Five ways to successfully manage dynamic storage infrastructures

Enterprises of all sizes have steadily evolved from application-based silos to virtualized environments.

Don't look now, but the data center is transforming. Seeking greater efficiencies, enterprises of all sizes have steadily evolved from application-based silos to virtualised environments. Now this evolution is taking the next leap forward as innovative enterprises move toward next-generation cloud computing models that deliver IT as a service (ITaaS) -- via both internal and external cloud services.

Delivering on-demand cloud services through a multi-tenant architecture offers attractive benefits, including greater agility, data mobility and scalability with reduced capital expenditures and greater control over service costs. But it also presents some significant management challenges, especially when it comes to managing the dynamic storage resources required by ITaaS infrastructures.

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To tap the full potential of cloud computing to drive efficiency, IT managers must maintain -- and, in many cases, improve -- service quality and availability. But managing storage resources in these highly complex, dynamic and heterogeneous environments can be a major challenge.

One challenge facing customers is that many simply lack the required insight into their storage environments. A prime example of this can be seen through a recent customer visit. The customer was reengineering  virtual machines within the data center to reduce server costs. Unfortunately he was unaware of the impact this change would have on storage growth over time.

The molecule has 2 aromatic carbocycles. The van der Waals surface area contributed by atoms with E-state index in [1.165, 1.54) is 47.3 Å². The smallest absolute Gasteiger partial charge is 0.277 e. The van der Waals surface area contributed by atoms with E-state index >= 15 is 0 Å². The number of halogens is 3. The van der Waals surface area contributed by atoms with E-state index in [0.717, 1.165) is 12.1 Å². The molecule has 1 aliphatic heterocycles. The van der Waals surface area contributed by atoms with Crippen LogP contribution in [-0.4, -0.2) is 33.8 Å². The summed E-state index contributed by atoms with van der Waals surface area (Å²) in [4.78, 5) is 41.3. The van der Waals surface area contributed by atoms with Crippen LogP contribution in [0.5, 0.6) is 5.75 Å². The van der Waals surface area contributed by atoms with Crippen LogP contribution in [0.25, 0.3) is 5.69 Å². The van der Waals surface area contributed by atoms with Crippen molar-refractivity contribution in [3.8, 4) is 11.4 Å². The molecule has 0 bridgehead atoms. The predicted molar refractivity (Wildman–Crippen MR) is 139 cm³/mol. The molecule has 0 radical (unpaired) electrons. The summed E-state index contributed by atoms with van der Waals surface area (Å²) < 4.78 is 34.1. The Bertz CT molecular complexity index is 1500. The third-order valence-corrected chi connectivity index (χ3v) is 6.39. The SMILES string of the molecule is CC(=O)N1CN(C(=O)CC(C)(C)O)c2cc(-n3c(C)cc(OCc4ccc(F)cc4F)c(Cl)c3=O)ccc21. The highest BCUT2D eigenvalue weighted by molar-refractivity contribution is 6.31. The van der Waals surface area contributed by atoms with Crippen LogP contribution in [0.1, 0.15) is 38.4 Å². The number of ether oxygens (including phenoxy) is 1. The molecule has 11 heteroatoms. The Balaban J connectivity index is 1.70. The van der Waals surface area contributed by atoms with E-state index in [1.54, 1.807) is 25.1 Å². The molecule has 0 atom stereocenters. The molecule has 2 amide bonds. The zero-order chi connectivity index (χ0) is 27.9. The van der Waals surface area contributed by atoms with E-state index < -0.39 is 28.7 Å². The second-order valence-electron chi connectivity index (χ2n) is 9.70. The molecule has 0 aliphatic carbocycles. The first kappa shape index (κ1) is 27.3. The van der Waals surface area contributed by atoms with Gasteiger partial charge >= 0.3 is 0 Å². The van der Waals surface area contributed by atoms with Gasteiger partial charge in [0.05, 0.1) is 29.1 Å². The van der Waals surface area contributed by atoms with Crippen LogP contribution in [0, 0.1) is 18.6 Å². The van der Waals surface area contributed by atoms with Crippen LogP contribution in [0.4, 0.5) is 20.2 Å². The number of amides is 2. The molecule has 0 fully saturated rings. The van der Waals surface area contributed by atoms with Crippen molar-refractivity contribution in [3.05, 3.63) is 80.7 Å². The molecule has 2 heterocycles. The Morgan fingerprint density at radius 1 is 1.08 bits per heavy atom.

A quick analysis showed almost all of the gains the customer was achieving through the move to a dynamic server infrastructure were being negated by the increased storage infrastructure costs. This was a direct result of the customer simply not having the requisite optimization, capacity planning and visibility into the storage environment.

Meeting these challenges requires a next-generation approach to storage management focused on reducing the risk of data center transformation. This approach should address the following five critical success factors:

1. Global storage visibility:  How can you manage your storage environment if you can't see it all? You need tools that provide a single, end-to-end view of storage -- both physical and virtual -- across the entire multivendor, multiprotocol environment, including host-to-storage access paths. Extending this visibility beyond the hosts to the applications themselves is essential to fully understand the impact of storage service levels on your business applications.  The result is a "service-level" view of your storage infrastructure that is critical for ensuring the highest levels of service performance and availability, according to defined service level policies, while managing storage resources for maximum efficiency.